and march through it to Zion — even unto God. 

But mere than all, the " sons of the Gross " can sing in the 
winepress valley, because there they find that they themselves 
have become a " place of springs " for the water of life to 
others. They have sought with earnest longings to be 
channels for " rivers of living water " to flow out to others, 
and they have " believed " and " believed ", according to 
the letter of the word (John 7 ; 38), but still these "rivers" 
did not flow. But at last the secret was revealed by the 
Providence of God. They found themselves one day in the 
winepress valley, and then the rivers flow T ed ! It was an hour 
when all men seemed to trample with their feet these " grapes " 
in the winepress of God, when lo, a spring of divine love, pure 
as crystal and sweet with the sweetness of heaven, opened in 
their hearts to the trampling souls, and they knew that they 
were in the " place of springs " — the heart of God — the heart 
of God revealed in the heart of Christ upon the Cross of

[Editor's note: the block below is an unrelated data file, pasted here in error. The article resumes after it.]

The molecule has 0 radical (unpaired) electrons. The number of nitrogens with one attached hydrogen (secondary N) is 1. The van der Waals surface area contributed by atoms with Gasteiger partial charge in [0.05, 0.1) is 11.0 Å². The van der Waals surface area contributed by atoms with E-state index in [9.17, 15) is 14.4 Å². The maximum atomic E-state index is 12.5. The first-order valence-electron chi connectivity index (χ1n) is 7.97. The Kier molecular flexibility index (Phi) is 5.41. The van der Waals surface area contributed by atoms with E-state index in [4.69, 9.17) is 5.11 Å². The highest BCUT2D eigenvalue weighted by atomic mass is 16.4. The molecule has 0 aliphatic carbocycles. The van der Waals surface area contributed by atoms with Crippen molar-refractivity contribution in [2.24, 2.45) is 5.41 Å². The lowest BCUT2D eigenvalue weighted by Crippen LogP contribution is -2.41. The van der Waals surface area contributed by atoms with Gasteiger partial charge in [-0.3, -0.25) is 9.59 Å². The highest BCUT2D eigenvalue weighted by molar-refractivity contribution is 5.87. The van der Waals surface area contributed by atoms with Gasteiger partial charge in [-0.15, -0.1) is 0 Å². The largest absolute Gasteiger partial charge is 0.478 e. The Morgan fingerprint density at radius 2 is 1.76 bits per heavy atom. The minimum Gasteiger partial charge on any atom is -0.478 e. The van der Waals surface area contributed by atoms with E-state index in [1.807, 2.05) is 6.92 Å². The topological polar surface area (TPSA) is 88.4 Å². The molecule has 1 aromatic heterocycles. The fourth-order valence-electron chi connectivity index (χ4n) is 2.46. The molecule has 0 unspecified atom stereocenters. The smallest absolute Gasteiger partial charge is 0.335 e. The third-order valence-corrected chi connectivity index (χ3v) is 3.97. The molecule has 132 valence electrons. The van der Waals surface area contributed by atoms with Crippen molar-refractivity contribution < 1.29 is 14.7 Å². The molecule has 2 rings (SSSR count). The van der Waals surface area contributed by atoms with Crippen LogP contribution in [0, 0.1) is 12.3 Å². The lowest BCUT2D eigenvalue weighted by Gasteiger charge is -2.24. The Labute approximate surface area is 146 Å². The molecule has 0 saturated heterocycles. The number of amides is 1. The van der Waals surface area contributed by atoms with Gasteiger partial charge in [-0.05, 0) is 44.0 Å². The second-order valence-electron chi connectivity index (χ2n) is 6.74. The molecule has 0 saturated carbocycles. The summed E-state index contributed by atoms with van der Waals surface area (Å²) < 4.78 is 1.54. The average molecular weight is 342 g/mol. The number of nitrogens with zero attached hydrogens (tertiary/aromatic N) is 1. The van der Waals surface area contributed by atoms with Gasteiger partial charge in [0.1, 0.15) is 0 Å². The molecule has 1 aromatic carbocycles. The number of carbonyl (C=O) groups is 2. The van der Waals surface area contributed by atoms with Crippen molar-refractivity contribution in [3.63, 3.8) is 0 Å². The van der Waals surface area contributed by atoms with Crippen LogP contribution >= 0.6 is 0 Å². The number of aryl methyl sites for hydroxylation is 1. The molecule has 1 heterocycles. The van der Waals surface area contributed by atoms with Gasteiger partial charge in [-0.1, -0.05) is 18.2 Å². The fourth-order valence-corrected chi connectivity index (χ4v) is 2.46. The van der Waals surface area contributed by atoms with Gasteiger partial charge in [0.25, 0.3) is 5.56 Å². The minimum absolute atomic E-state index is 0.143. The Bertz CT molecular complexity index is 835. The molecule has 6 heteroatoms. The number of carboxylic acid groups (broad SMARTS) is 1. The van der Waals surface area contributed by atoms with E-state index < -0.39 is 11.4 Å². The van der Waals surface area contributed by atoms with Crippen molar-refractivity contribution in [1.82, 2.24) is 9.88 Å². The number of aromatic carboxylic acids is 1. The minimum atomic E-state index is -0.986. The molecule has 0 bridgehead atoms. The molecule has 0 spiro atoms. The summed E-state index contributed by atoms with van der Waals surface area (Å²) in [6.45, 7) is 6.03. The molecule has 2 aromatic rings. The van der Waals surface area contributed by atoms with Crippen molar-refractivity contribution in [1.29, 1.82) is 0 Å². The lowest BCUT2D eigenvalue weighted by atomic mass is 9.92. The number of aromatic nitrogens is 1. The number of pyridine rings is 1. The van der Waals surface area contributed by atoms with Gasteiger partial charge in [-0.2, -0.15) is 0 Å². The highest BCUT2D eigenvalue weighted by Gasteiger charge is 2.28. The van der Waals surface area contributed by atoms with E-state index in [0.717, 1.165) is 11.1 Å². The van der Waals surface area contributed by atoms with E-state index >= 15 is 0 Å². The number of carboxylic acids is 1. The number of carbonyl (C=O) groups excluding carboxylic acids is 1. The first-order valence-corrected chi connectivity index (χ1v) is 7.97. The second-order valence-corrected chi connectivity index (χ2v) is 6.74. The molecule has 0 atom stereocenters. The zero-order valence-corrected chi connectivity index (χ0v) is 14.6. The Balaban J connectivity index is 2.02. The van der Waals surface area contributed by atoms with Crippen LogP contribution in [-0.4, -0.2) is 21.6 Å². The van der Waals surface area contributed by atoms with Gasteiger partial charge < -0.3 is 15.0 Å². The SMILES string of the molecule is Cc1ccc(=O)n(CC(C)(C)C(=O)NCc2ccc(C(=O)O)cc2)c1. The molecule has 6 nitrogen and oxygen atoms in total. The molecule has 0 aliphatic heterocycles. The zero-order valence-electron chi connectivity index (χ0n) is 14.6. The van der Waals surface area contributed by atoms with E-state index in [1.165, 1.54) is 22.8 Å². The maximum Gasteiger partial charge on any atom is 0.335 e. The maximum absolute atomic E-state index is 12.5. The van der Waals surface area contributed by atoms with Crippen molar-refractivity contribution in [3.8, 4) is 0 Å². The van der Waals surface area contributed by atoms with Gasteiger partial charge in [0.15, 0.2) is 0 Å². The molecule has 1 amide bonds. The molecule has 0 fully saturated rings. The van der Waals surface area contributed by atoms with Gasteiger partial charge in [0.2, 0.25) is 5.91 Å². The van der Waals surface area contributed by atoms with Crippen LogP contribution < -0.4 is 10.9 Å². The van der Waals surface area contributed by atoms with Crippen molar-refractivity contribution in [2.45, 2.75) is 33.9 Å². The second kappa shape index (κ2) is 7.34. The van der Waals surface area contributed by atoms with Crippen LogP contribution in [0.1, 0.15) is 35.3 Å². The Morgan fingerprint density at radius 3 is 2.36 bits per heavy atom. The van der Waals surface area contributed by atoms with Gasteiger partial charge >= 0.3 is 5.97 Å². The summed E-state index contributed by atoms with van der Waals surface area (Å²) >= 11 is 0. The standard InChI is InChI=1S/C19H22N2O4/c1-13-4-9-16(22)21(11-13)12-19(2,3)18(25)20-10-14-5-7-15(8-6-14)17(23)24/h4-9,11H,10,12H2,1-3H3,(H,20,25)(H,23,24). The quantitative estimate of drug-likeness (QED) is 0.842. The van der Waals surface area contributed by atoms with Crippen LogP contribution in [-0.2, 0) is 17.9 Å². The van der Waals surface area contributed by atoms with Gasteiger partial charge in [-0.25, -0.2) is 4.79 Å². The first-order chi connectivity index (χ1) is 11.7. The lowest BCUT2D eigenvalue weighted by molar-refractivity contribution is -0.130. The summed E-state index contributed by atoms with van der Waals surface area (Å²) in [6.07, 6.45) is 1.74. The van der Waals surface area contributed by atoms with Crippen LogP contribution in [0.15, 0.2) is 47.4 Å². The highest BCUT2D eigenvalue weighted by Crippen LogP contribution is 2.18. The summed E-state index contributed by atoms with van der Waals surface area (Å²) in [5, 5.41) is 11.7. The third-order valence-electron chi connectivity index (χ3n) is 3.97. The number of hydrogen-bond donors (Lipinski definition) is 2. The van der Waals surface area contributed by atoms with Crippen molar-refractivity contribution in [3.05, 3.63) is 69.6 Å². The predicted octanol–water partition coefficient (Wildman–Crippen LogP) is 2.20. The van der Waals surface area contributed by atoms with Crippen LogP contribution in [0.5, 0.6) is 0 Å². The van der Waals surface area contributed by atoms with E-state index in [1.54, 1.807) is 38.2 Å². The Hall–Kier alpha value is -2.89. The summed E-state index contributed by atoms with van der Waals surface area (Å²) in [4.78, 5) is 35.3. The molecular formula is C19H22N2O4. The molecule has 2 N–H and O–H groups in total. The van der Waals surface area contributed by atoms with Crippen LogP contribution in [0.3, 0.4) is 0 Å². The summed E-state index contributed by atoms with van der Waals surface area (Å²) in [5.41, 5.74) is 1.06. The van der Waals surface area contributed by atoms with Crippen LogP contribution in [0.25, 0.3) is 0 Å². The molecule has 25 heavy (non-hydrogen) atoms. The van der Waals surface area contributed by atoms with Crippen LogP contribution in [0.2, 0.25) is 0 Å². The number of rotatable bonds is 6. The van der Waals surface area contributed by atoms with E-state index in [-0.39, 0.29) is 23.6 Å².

" If Thou art the Son of God, come down from the Gross," 
they cried, " come down from the Cross." Come out of the 
winepress ! But, how then shall others be saved ? How 
then shall the life of God be given to the souls of men ? And 
even thus must the M sons of the Cross " follow the Lamb into 
the winepress of Calvary, if through them shall be given the 
" wine " of the life of Christ to a dying world. 

The Psalmist speaks of only a " passing through " the 
winepress valley; and truth to tell it can be only a " passing 
through " from time to time, as the " sons of the Cross " 
press on in following the Lamb, but as the divine life is 
increasingly imparted, and divine strength is given, those who 
knowing the " place of springs " rejoice each time they are 
counted worthy to be given winepress joy — yea, the joy of the 
Lamb, Who on nearing His Gross could say to His little 
company of sorrowing friends: " My joy I give unto you ". 
The joy which was set before Him for which He could endure 
the Cross and despise the shame, The joy which can only be 
known in seeing Calvary from the heart of God; from the 
viewpoint of heaven. 

These souls who thus know the winepress valley as a place